Missed Treasures: Summer Spirituality Book Club
A couple of months ago I spied a copy of A Path With Heart by Jack Kornfield on a bookshelf in my favorite consignment shop in Eugene, Oregon. Remembering how much I loved the book when I first read it some twenty years ago, I bought it for a visiting Seattle friend. While waiting for her bus to arrive, I started reading it again, finishing it over the course of the following week. And when I was done, I couldn’t stop thinking about how wise, funny, heartfelt, and helpful Kornfield can be. Plus, he really understands the problems westerners wrestle with, mostly psychological, when we decide to take our spirituality seriously. He has been through the stages of spiritual growth (short of ascending to the heavens) and covers them all.
Structurally, the book is divided into four parts. The first section is basically an outline of the fundamentals of meditation, including advice about the personal healing we need to do if our spiritual practice is going to take hold. The second part of the book takes on the demons— the pitfalls that come with spiritual effort—and explains some of the surprising experiences—like kundalini energy flying up our spines— that can occur as we move along the path (so we don’t have to be afraid of them if they happen). The third part of the book alone is worth its weight in gold. Here Kornfield talks the reader through what to look for when choosing a teacher and community, so we don’t fall into a less than ethical situation (and how to get out of the situation if we do.) The final part of the book includes a wonderful and detailed description of spiritual maturity—what it really is, as opposed to what we might want it to be. Kornfield’s voice is kind, understanding, and unflinching—the voice of a genuine best friend. Have I raved enough?
A bit about Kornfield:
After he graduated from Dartmouth College with a degree in Asian Studies in 1967, Jack joined the Peace Corps, ending up in northeast Thailand, where he met his first teacher, Venerable Ajahn Chah, a Theravadan monk. That meeting led to years of practice in Asia, including living as a forest monk. Following his return to the United States in 1972, he founded the Insight Meditation Society in Barre, Massachusetts, along with Sharon Salzberg and Joseph Goldstein. Since then, he has been a teaching machine. Kornfield has a doctorate in clinical psychology and is one of the founders of Spirit Rock Center in Woodacre, California, where he still teaches.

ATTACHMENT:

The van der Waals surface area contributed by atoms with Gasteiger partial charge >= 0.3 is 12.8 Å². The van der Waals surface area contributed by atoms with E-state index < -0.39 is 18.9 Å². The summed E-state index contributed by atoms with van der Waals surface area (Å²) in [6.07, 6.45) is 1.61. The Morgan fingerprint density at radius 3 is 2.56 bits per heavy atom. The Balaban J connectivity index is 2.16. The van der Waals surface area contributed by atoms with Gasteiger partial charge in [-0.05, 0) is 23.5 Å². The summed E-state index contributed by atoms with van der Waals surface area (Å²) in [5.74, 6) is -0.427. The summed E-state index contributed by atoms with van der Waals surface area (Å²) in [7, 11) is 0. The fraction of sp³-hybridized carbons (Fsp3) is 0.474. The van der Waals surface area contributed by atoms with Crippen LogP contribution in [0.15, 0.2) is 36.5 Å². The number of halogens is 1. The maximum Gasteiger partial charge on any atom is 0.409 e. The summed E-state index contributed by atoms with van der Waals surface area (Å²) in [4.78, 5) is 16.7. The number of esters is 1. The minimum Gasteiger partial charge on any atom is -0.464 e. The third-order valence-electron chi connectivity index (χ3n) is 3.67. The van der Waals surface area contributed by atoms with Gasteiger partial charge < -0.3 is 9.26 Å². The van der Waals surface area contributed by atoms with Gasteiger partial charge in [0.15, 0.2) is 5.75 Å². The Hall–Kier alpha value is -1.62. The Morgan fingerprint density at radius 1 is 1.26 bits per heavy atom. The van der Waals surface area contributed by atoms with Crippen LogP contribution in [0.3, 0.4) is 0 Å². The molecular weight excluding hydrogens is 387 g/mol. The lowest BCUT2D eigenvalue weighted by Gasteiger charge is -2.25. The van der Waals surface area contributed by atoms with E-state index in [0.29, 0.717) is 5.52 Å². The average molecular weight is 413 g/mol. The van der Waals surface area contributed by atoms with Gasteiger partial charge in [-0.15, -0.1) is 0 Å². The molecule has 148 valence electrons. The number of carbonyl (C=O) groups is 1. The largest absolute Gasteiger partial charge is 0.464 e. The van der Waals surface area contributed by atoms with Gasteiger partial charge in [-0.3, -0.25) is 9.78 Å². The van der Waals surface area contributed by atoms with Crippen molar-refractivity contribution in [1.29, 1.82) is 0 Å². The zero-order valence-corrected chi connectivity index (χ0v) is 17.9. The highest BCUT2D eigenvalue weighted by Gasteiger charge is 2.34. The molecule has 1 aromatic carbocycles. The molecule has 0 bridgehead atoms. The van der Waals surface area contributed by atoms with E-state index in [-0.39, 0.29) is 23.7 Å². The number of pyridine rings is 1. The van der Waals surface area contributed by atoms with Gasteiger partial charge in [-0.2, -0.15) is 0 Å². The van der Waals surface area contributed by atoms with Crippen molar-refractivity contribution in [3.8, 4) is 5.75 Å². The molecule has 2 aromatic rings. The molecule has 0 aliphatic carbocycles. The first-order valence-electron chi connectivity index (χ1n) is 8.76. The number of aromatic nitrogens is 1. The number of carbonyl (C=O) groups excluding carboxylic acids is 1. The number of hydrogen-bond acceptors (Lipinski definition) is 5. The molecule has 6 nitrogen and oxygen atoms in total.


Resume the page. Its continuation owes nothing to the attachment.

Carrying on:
Questions for yourself (to ask and answer once you’ve read the book)*
- What spiritual practices (will) give me the greatest comfort?
- How can I integrate (more) spiritual practice into my life in a sane way?
- Who needs my forgiveness?
*A note about how to respond to the book club questions in writing: Based on a sample of one—me—you’ll find that you have taken way more than you think from the book if you:
A) Don’t give yourself a time limit for each answer. In other words just keep writing until your answer feels complete.
B) Respond at a time of day when your ego isn’t kicked into high gear. For me that time is pre-caffeine, post-meditation. Basically I write the question down on a piece of paper, pick up a pen, and pretend that my guardian angel is whispering the response into my ear. This helps me to stay brave and unflinchingly honest.
Try not to be shocked by the insights that surface. If you think of follow-up questions to answer, bravo. Life is short.
In 1999, Geri Larkin founded Still Point Zen Buddhist Temple in Detroit.Her most recent book is Close to the Ground: Reflections on the Seven Factors of Enlightenment, reviewed here.